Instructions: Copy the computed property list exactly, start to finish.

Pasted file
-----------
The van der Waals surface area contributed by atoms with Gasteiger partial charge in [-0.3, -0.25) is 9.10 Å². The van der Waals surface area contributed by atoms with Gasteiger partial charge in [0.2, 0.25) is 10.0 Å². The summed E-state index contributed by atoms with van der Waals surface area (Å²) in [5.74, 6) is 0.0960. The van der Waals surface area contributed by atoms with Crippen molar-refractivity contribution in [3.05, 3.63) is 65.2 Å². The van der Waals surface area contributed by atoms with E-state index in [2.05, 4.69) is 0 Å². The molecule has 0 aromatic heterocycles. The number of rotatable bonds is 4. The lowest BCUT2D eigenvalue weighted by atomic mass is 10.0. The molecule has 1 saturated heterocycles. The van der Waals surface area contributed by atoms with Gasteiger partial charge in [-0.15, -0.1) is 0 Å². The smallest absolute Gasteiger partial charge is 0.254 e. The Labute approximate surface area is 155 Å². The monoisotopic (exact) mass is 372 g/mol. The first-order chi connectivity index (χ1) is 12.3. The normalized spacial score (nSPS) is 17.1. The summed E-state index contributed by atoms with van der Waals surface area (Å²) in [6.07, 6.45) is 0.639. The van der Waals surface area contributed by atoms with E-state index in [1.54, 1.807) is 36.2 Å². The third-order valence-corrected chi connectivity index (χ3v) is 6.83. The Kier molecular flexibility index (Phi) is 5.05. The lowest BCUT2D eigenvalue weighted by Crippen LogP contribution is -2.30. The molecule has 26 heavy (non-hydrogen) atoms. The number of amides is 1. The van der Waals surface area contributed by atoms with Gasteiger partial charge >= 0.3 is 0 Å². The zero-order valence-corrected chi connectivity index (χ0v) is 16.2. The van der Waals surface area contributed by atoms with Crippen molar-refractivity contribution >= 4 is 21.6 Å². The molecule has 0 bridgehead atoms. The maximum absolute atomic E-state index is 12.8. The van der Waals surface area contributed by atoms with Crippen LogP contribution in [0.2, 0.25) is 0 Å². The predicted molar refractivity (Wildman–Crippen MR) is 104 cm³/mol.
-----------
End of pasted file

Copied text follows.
The van der Waals surface area contributed by atoms with Gasteiger partial charge in [-0.3, -0.25) is 9.10 Å². The van der Waals surface area contributed by atoms with Gasteiger partial charge in [0.2, 0.25) is 10.0 Å². The summed E-state index contributed by atoms with van der Waals surface area (Å²) in [5.74, 6) is 0.0960. The van der Waals surface area contributed by atoms with Crippen molar-refractivity contribution in [3.05, 3.63) is 65.2 Å². The van der Waals surface area contributed by atoms with E-state index in [2.05, 4.69) is 0 Å². The molecule has 0 aromatic heterocycles. The number of rotatable bonds is 4. The lowest BCUT2D eigenvalue weighted by atomic mass is 10.0. The molecule has 1 saturated heterocycles. The van der Waals surface area contributed by atoms with Gasteiger partial charge in [-0.15, -0.1) is 0 Å². The smallest absolute Gasteiger partial charge is 0.254 e. The Labute approximate surface area is 155 Å². The monoisotopic (exact) mass is 372 g/mol. The first-order chi connectivity index (χ1) is 12.3. The normalized spacial score (nSPS) is 17.1. The summed E-state index contributed by atoms with van der Waals surface area (Å²) in [6.07, 6.45) is 0.639. The van der Waals surface area contributed by atoms with E-state index in [1.54, 1.807) is 36.2 Å². The third-order valence-corrected chi connectivity index (χ3v) is 6.83. The Kier molecular flexibility index (Phi) is 5.05. The lowest BCUT2D eigenvalue weighted by Crippen LogP contribution is -2.30. The molecule has 26 heavy (non-hydrogen) atoms. The number of amides is 1. The van der Waals surface area contributed by atoms with Gasteiger partial charge >= 0.3 is 0 Å². The zero-order valence-corrected chi connectivity index (χ0v) is 16.2. The van der Waals surface area contributed by atoms with Crippen molar-refractivity contribution >= 4 is 21.6 Å². The molecule has 0 bridgehead atoms. The maximum absolute atomic E-state index is 12.8. The van der Waals surface area contributed by atoms with Crippen LogP contribution in [0.2, 0.25) is 0 Å². The predicted molar refractivity (Wildman–Crippen MR) is 104 cm³/mol.